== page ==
What could Borders have done to survive from a change management perspective? Perhaps they could have pulled back on international development and restructured their budget and organizational structure to support their own innovation. Brett Clay, author of Selling Change suggests that those “other external challenges” such as inflexible store leases and debt lessened their agility and led to their demise. While managers have traditionally budgeted for return on investment, Clay suggests their focus should be agility instead. “If you are adapting to a change, you are already in a follower position. As the Borders case demonstrates, that position can be fatal,” says Clay. Borders is an example of what happens to those who do not lead.

PRactice Question

Stimulating Innovation

Among the contemporary change issues that managers face is the challenge of stimulating innovation. Borders may not have realized that they were in a business that needed innovation (libraries and books had been on shelves for users since Alexandria, for goodness sake!) but Brett Clay may have been right that agility and leading change may have produced a very different result for them. And in fact, managers look to stimulating innovation as a change management technique meant to stay ahead of, rather than respond to, environmental changes.

Innovation is a new idea applied to initiating or improving a product, process or service. Jeff Bezos was innovating when he created an online bookstore in 1994. New innovations can be products, services, new production technologies, new structures, new administrative systems . . . pretty much a new anything.

  • Structural variables have been the most studied source of innovation. If you recall from our organizational structure module, organic structures produce the most innovation. But it’s been shown that managerial tenure provides legitimacy and knowledge of how to accomplish tasks and create desired outcomes. And having a lack of resources can also nurture innovation.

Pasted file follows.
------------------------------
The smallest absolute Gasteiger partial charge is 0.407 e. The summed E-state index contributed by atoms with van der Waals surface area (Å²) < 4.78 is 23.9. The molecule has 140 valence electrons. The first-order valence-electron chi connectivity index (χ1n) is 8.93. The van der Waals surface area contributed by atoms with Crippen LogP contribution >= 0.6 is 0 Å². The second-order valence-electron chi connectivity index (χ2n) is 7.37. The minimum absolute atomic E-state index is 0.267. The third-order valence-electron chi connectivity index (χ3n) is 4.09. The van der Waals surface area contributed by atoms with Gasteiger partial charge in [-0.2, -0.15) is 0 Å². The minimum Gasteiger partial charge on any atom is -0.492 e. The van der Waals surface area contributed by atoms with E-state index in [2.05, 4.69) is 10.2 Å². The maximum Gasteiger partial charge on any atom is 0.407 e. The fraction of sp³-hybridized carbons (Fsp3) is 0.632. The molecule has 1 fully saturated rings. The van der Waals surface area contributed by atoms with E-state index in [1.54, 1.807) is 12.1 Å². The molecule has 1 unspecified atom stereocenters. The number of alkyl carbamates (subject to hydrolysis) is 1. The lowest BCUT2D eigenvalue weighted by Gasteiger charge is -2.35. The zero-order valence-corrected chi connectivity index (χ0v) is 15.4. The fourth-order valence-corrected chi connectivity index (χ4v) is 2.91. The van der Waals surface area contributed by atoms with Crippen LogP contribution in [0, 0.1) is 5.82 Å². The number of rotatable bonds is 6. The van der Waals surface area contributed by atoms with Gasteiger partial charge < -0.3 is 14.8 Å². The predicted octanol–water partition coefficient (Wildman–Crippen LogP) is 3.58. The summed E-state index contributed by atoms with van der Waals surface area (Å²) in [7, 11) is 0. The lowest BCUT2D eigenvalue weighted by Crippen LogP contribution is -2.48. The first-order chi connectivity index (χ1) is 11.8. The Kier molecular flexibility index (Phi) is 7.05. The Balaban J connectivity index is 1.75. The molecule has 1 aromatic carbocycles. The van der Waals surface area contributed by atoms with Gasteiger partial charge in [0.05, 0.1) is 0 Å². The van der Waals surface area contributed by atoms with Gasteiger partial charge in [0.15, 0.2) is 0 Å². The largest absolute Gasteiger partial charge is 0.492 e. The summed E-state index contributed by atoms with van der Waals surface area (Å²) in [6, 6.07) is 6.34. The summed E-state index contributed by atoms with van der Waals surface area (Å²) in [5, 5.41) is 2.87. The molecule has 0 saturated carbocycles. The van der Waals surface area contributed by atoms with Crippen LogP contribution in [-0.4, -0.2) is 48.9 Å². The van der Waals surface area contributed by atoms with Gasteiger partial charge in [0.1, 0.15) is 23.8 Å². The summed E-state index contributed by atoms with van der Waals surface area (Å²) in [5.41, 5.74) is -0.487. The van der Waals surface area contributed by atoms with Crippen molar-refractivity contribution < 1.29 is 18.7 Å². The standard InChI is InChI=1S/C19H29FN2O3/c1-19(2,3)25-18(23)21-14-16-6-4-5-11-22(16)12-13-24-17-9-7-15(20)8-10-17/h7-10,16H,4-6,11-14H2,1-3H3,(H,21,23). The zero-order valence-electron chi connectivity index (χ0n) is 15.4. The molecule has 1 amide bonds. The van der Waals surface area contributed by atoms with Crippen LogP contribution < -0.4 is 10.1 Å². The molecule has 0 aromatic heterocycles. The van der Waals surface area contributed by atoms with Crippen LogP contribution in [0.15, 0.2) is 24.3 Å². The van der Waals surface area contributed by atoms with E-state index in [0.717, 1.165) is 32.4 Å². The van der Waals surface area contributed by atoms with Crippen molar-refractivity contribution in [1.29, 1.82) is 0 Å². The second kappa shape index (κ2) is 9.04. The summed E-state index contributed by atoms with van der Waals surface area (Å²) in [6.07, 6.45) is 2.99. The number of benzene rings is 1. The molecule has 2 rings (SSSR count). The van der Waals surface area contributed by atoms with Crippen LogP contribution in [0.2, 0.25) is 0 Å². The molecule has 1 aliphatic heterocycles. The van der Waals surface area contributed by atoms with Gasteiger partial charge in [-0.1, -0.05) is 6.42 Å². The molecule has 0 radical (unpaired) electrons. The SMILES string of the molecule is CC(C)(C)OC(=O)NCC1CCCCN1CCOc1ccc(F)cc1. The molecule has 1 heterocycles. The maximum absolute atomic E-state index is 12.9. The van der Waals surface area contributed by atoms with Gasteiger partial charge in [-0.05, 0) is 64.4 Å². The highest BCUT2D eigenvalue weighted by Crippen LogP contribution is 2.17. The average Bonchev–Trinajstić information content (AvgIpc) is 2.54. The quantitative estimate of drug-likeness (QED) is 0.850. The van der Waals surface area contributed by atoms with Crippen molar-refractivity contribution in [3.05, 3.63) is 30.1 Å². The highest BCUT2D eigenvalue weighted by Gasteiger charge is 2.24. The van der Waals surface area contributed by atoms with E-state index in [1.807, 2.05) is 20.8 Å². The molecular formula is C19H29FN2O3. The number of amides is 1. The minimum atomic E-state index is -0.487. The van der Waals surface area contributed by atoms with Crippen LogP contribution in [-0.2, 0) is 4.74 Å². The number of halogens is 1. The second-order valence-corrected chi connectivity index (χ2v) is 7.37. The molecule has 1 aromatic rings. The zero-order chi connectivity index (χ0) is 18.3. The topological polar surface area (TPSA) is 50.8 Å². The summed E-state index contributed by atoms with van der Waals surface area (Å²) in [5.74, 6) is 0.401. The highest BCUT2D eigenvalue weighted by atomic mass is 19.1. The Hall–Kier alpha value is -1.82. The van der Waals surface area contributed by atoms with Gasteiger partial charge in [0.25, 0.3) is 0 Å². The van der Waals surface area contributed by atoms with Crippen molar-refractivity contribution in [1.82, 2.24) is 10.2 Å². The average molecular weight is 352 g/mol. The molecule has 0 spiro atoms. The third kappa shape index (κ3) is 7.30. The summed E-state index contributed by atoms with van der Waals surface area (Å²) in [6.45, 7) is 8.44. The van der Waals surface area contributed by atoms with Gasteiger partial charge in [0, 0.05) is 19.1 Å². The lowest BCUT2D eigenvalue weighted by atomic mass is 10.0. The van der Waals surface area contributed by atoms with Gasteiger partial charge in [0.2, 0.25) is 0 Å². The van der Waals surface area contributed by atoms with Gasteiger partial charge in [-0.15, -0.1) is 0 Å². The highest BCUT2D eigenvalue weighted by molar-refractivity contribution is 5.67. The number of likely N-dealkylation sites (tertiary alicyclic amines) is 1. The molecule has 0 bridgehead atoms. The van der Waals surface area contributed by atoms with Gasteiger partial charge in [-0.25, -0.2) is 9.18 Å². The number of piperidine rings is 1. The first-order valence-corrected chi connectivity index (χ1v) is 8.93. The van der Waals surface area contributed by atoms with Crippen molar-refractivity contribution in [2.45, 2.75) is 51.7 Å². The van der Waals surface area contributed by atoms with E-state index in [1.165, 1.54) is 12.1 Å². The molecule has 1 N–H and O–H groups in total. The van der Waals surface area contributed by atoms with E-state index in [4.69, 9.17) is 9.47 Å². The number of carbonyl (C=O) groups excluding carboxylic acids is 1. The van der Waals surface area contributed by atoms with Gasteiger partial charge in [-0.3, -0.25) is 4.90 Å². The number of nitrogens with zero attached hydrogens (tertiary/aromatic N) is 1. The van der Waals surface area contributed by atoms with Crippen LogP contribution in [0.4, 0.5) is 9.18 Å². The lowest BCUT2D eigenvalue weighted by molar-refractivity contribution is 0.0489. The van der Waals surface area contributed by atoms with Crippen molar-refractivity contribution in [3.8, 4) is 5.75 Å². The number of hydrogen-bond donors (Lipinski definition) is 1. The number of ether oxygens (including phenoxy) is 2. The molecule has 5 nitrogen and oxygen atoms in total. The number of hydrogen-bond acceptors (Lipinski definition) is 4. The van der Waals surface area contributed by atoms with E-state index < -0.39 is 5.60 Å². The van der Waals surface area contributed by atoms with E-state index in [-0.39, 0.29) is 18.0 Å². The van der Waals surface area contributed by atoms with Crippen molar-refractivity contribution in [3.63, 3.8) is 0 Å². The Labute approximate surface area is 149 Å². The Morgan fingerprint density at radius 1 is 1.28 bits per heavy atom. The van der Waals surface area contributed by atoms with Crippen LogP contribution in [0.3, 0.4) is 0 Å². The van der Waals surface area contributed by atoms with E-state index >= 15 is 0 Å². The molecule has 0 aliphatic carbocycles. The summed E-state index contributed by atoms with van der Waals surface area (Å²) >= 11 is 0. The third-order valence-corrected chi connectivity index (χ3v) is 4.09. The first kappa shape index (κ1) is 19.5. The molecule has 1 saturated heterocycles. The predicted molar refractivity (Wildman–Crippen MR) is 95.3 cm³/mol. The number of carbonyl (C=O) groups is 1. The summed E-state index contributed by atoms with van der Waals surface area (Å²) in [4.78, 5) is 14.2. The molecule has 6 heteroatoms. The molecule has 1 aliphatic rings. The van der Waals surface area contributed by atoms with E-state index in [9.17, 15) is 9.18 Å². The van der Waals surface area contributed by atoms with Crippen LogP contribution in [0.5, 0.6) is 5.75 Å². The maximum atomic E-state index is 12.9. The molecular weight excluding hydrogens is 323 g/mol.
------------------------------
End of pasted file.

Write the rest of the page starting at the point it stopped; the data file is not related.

• Organizations with cultures that encourage experimentation—that award successes and failures and don’t punish mistakes—also foster innovation.
  • Finally, idea champions—individuals who take an innovation and actively and enthusiastically promote the idea, build support, overcome resistance, and ensure that ideas are implemented—are also of benefit to organizations that need innovation to stay fresh.

Borders didn’t have any of that. A relatively small company in 1991 with 21 stores, they might have been able to achieve an organic structure, but they got big very quickly, and their hierarchical structure didn’t support innovation. Their C-level managers changed with the seasons, so no one manager could step in and provide the innovative support needed. And Borders’ culture didn’t support innovation either. There was no room for a mistake—their increasing debt did not allow for the time or expense of that kind of culture.


Clay, Brett. “Borders Books Liquidation Shows Change Management Doesn’t Work, Says C.” PRWeb. July 19, 2011. Accessed May 08, 2019. https://www.prweb.com/releases/2011/7/prweb8652866.htm.

Frazier, Mya. “The Three Lessons of the Borders Bankruptcy.” Forbes. February 16, 2011. Accessed May 08, 2019. https://www.forbes.com/sites/myafrazier/2011/02/16/the-three-lessons-of-the-borders-bankruptcy/.

Noguchi, Yuki. “Why Borders Failed While Barnes & Noble Survived.” NPR. July 19, 2011. Accessed May 08, 2019. https://www.npr.org/2011/07/19/138514209/why-borders-failed-while-barnes-and-noble-survived.

Sanburn, Josh. “5 Reasons Borders Went Out of Business (and What Will Take Its Place).” Time. July 19, 2011. Accessed May 08, 2019. http://business.time.com/2011/07/19/5-reasons-borders-went-out-of-business-and-what-will-take-its-place/.

Vickers, Amy. “Amazon Takes over Borders.com.” The Guardian. April 11, 2001. Accessed May 08, 2019. https://www.theguardian.com/media/2001/apr/11/newmedia.citynews.


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  1. Osnos, Peter. "What Went Wrong at Borders." The Atlantic. January 11, 2011. Accessed May 08, 2019. https://www.theatlantic.com/business/archive/2011/01/what-went-wrong-at-borders/69310/.